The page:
DETROIT - A new report released by the National Highway Traffic Safety Administration show Detroit with the highest city rate of pedestrian fatalities in the U.S.
Detroit had the highest pedestrian fatality rate per 100,000 population (6.79), followed by Dallas (4.31), Memphis (4.27), and Jacksonville (4.15).
Boston had the lowest pedestrian fatality rate per 100,000 population (0.75), followed by Fresno (0.96) and Seattle (1.02).
The report shows that Detroit had 130 total traffic fatalities in 2015 - 46 of those were pedestrian.
Alcohol involvement—for the driver and/or the pedestrian—was reported in 48 percent of the traffic crashes that resulted in pedestrian fatalities in 2015. Alcohol involvement is defined as whether alcohol was consumed by the driver and/or the pedestrian prior to the crash; the presence of alcohol may or may not be a contributing factor in the crash.
In 2015 there were 5,376 pedestrians killed in traffic crashes, a 9.5 percent increase from the 4,910 pedestrian fatalities in 2014. This is the highest number of pedestrians killed annually since 1996.
Important Safety Reminders
For Pedestrians: ■ Walk on a sidewalk or path when one is available. ■ If no sidewalk or path is available, walk on the shoulder, facing traffic Stay alert; don’t be distracted by electronic devices, including smart phones, MP3 players, and other devices that take your eyes (and ears) off the road. ■ Be cautious night and day when sharing the road with vehicles. Never assume a driver sees you (he or she could be distracted, under the influence of alcohol and/or drugs, or just not see you). Make eye contact with drivers as they approach. ■ Be predictable. Cross streets at crosswalks or intersections when possible. This is where drivers expect pedestrians. ■ If a crosswalk or intersection is not available, locate a well-lit area, wait for a gap in traffic that allows you enough time to cross safely, and continue to watch for traffic as you cross. ■ Be visible. Wear bright clothing during the day, and wear reflective materials or use a flashlight at night. ■ Avoid alcohol and drugs when walking; they impair your judgment and coordination.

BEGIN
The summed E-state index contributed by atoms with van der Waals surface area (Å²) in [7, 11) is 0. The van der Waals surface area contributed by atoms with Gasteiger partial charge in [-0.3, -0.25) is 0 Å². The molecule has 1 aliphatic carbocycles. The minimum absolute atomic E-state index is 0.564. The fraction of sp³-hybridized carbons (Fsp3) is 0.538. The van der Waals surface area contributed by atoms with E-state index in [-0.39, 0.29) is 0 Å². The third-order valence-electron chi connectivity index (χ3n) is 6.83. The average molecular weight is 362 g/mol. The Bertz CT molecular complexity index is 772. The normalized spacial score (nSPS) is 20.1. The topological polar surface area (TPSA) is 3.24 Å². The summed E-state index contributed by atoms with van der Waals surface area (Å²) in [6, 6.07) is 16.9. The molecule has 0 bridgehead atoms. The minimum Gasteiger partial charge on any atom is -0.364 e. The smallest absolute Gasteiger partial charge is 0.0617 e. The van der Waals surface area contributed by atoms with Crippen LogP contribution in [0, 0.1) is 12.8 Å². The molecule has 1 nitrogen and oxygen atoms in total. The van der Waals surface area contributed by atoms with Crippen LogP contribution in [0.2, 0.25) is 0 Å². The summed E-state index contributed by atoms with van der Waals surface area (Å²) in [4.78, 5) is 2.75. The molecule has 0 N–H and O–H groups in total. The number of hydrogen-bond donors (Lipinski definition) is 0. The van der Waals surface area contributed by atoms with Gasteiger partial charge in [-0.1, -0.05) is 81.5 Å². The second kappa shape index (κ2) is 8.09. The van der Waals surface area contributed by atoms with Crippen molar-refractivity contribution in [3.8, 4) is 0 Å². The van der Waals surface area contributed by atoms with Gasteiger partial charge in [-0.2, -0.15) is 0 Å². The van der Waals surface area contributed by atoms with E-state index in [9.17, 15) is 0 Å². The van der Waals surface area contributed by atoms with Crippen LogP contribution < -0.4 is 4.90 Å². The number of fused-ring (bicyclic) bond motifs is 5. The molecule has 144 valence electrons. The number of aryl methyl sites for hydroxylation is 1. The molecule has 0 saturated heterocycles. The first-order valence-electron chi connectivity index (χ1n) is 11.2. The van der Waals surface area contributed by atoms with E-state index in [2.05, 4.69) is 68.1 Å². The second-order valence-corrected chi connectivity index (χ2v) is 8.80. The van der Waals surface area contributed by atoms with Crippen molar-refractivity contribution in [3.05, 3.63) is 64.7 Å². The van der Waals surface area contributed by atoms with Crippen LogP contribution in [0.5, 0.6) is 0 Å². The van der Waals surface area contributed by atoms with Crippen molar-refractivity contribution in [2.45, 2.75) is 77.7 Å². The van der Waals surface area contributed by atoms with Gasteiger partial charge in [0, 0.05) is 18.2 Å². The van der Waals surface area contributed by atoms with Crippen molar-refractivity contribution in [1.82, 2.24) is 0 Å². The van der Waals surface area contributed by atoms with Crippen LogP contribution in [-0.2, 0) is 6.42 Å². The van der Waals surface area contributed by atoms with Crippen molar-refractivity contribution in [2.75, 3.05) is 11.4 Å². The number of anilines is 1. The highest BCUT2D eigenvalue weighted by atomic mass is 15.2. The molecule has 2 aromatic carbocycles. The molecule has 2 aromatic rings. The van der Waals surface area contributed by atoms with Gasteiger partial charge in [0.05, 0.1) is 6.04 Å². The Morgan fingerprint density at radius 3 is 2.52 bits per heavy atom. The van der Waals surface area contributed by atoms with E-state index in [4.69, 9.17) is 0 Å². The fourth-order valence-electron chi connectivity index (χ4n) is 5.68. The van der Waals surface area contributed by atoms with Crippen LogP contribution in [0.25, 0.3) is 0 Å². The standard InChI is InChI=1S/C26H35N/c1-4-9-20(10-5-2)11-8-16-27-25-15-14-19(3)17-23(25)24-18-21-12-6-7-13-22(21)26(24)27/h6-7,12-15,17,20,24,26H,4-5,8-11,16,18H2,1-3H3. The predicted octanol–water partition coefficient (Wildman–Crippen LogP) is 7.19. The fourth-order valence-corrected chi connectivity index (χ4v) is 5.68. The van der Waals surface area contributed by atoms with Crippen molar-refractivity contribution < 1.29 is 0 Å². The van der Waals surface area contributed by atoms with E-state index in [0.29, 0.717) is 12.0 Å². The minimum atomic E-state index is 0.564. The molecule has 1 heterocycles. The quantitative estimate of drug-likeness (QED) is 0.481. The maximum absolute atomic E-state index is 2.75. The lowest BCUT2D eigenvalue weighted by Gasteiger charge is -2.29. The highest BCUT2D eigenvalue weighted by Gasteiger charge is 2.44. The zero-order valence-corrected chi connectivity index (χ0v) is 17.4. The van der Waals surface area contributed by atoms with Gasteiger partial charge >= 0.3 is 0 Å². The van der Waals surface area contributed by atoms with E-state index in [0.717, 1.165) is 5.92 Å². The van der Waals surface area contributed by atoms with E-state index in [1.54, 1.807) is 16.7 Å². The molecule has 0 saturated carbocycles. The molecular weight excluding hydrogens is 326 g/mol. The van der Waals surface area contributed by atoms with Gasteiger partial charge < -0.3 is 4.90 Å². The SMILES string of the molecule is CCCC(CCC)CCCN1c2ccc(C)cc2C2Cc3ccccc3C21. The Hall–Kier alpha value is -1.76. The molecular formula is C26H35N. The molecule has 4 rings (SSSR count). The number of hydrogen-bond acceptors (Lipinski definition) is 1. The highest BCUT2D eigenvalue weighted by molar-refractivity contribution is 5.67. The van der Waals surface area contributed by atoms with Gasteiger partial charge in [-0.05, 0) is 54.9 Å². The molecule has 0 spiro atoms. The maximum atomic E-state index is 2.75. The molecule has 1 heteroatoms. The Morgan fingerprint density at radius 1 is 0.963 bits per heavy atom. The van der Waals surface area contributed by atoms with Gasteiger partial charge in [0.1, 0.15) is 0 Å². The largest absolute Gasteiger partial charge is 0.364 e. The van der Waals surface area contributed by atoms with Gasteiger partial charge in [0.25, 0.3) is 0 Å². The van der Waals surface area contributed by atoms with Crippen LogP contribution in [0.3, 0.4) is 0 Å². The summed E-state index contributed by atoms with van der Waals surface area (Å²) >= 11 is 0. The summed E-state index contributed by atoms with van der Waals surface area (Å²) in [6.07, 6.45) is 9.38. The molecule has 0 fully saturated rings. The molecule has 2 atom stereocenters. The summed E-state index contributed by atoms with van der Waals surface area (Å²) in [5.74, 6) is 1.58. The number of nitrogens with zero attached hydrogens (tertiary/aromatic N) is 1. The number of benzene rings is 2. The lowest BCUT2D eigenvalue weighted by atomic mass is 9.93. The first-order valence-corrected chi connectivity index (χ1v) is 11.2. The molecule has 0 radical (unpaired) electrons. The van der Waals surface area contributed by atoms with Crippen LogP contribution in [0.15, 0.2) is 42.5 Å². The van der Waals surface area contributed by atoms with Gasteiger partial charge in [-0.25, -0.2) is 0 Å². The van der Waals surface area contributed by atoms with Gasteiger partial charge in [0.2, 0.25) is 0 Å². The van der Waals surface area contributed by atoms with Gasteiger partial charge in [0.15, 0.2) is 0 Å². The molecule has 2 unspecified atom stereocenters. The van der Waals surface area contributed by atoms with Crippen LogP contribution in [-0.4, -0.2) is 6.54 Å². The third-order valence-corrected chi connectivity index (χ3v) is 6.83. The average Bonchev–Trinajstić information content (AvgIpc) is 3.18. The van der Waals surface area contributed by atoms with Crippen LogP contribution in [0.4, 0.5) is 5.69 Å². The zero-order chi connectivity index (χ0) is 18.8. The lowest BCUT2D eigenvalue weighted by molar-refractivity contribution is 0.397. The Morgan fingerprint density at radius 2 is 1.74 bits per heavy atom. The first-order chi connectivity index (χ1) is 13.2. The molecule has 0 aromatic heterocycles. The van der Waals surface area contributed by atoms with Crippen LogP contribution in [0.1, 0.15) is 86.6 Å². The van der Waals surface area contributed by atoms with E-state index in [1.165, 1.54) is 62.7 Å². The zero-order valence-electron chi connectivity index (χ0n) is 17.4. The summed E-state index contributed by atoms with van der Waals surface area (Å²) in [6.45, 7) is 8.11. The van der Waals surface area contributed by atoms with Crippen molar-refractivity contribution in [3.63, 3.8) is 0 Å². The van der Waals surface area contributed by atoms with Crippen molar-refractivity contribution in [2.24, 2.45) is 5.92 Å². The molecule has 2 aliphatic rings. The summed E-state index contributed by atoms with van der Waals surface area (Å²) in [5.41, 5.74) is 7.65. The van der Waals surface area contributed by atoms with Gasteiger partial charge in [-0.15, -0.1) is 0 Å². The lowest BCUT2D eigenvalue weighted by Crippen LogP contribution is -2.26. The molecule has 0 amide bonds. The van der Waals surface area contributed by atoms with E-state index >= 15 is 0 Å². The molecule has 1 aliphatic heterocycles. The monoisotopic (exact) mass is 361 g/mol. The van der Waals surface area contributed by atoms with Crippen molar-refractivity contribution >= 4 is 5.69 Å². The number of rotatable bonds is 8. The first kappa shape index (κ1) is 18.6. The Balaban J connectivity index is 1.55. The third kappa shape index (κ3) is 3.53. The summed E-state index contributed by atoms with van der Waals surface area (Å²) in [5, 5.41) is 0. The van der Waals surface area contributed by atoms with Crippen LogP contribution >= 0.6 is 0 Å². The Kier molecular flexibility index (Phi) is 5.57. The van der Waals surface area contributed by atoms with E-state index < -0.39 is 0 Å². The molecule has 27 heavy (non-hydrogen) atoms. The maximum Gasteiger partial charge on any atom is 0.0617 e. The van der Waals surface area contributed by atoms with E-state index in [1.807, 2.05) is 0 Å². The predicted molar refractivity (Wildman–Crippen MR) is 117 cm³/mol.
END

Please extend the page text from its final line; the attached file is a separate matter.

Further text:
For Drivers: ■ Look for pedestrians everywhere. Pedestrians may not be walking where they should be or may be hard to see— especially in poor lit conditions, including dusk/dawn/night and poor weather. ■ Always stop for pedestrians in the crosswalk or where pedestrian crosswalk signs are posted. ■ Never pass vehicles stopped at a crosswalk. They may be stopped to allow pedestrians to cross the street. ■ Slowdown and look for pedestrians. Be prepared to stop when turning or otherwise entering a crosswalk. ■ Never drive under the influence of alcohol and/or drugs. ■ Follow the speed limit; slow down around pedestrians. ■ Stay focused and slow down where children may be present, like school zones and neighborhoods. — NHTSA’s Safety Countermeasures Division
You can find the full report below.
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